What is your state doing about the leading preventable cause of death and disease?
o you know where your state stands when it comes to tobacco use and prevention? Our state fact sheets include state-specific information on tobacco use rates, the economics of tobacco use and control, state and local tobacco laws and prevention and cessation efforts.
Here are three takeaways from the latest state-level tobacco facts and figures:
Smoking rates remain high in some states, despite a national drop.
In 2015, 17.5 percent of adults and 10.8 percent of high school students in the U.S. smoked cigarettes, according to the U.S. Centers for Disease Control and Prevention.
But more than half of all states—29—have significantly higher percentages of people who smoke than the national average; for example, Arkansas (24.9 percent of adults and 15.7 percent of high school students), Kentucky (26 percent of adults and 16.9 percent of high school students) and West Virginia (25.7 percent of adults and 18.8 percent of high school students).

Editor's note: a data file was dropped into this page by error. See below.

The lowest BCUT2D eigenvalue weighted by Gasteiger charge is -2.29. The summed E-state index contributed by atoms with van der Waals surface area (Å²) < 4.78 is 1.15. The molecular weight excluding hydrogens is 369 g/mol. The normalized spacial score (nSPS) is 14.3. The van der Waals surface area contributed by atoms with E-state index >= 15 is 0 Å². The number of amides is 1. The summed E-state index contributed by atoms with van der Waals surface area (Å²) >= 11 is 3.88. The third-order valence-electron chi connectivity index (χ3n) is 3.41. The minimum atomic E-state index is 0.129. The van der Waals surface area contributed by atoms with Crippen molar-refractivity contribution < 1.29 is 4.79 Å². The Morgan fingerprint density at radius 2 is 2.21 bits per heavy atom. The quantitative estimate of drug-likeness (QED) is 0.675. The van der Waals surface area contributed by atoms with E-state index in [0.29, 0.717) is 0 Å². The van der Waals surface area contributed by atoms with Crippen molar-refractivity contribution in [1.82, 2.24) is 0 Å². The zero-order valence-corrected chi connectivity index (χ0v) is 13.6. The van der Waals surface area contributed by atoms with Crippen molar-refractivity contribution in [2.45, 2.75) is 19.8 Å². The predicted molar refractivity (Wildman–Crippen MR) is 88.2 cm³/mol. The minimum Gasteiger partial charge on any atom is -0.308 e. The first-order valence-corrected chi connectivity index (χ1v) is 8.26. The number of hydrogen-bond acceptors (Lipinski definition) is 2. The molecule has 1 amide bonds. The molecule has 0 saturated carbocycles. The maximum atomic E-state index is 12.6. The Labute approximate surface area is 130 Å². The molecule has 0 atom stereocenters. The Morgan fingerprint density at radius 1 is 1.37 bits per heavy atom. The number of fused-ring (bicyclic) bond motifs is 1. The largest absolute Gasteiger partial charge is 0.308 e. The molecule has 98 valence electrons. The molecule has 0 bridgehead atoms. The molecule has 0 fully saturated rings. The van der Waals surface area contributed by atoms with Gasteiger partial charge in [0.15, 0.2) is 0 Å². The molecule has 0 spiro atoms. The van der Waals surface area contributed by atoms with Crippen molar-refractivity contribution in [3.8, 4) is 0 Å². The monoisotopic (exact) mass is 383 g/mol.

States continue to shortchange programs that prevent people from smoking and help smokers quit.
Only one state—North Dakota—funded tobacco control programs at the level the CDC recommended. Most states—29 and the District of Columbia—spent less than 20 percent of what the CDC recommended.
States and localities are passing more tobacco-related policies.
Research has shown that tobacco control policies, including banning the sale of flavored tobacco products, removing tobacco from pharmacies and raising the price of cigarettes, have great potential to slash smoking rates.
Recent years have seen an increase in state and local policy efforts aimed at tobacco. For example, laws banning pharmacies from selling tobacco products didn’t emerge until 2008 in San Francisco, and now more than 150 localities have passed similar laws. In just three weeks this summer, three states—New Jersey, Maine and Oregon—raised the legal minimum age to purchase tobacco from 18 to 21. In August, New York City passed seven tobacco-related measures, including one that raised the minimum price of a pack of cigarettes to $13.